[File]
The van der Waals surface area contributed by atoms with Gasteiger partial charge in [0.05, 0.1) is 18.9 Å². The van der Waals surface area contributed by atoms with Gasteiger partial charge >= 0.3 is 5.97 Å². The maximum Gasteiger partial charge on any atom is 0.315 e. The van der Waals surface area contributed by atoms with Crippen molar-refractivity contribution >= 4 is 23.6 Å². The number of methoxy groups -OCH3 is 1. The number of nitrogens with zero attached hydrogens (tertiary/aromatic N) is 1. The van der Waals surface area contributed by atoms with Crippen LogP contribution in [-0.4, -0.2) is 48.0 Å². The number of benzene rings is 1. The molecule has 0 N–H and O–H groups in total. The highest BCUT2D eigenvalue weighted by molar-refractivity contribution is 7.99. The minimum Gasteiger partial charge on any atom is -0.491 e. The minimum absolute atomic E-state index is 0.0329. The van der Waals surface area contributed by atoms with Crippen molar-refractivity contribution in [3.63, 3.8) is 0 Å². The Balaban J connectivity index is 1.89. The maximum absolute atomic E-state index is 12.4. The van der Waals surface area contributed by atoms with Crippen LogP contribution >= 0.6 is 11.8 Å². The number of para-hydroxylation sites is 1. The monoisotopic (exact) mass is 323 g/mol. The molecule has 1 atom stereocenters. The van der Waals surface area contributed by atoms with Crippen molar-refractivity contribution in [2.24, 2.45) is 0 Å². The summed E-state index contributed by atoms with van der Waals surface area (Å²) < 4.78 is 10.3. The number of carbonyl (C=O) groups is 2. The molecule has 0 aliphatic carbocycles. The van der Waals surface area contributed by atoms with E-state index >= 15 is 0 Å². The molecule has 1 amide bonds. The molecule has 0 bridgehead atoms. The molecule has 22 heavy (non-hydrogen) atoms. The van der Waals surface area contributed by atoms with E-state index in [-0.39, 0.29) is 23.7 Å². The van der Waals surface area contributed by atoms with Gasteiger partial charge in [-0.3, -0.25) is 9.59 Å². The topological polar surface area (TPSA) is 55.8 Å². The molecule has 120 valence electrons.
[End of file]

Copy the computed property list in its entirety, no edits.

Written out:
The van der Waals surface area contributed by atoms with Gasteiger partial charge in [0.05, 0.1) is 18.9 Å². The van der Waals surface area contributed by atoms with Gasteiger partial charge >= 0.3 is 5.97 Å². The maximum Gasteiger partial charge on any atom is 0.315 e. The van der Waals surface area contributed by atoms with Crippen molar-refractivity contribution >= 4 is 23.6 Å². The number of methoxy groups -OCH3 is 1. The number of nitrogens with zero attached hydrogens (tertiary/aromatic N) is 1. The van der Waals surface area contributed by atoms with Crippen LogP contribution in [-0.4, -0.2) is 48.0 Å². The number of benzene rings is 1. The molecule has 0 N–H and O–H groups in total. The highest BCUT2D eigenvalue weighted by molar-refractivity contribution is 7.99. The minimum Gasteiger partial charge on any atom is -0.491 e. The minimum absolute atomic E-state index is 0.0329. The van der Waals surface area contributed by atoms with Crippen molar-refractivity contribution in [3.63, 3.8) is 0 Å². The Balaban J connectivity index is 1.89. The maximum absolute atomic E-state index is 12.4. The van der Waals surface area contributed by atoms with Crippen LogP contribution >= 0.6 is 11.8 Å². The number of para-hydroxylation sites is 1. The monoisotopic (exact) mass is 323 g/mol. The molecule has 1 atom stereocenters. The van der Waals surface area contributed by atoms with Crippen molar-refractivity contribution in [2.24, 2.45) is 0 Å². The summed E-state index contributed by atoms with van der Waals surface area (Å²) < 4.78 is 10.3. The number of carbonyl (C=O) groups is 2. The molecule has 0 aliphatic carbocycles. The van der Waals surface area contributed by atoms with E-state index >= 15 is 0 Å². The molecule has 1 amide bonds. The molecule has 0 bridgehead atoms. The molecule has 22 heavy (non-hydrogen) atoms. The van der Waals surface area contributed by atoms with E-state index in [-0.39, 0.29) is 23.7 Å². The van der Waals surface area contributed by atoms with Gasteiger partial charge in [-0.3, -0.25) is 9.59 Å². The topological polar surface area (TPSA) is 55.8 Å². The molecule has 120 valence electrons.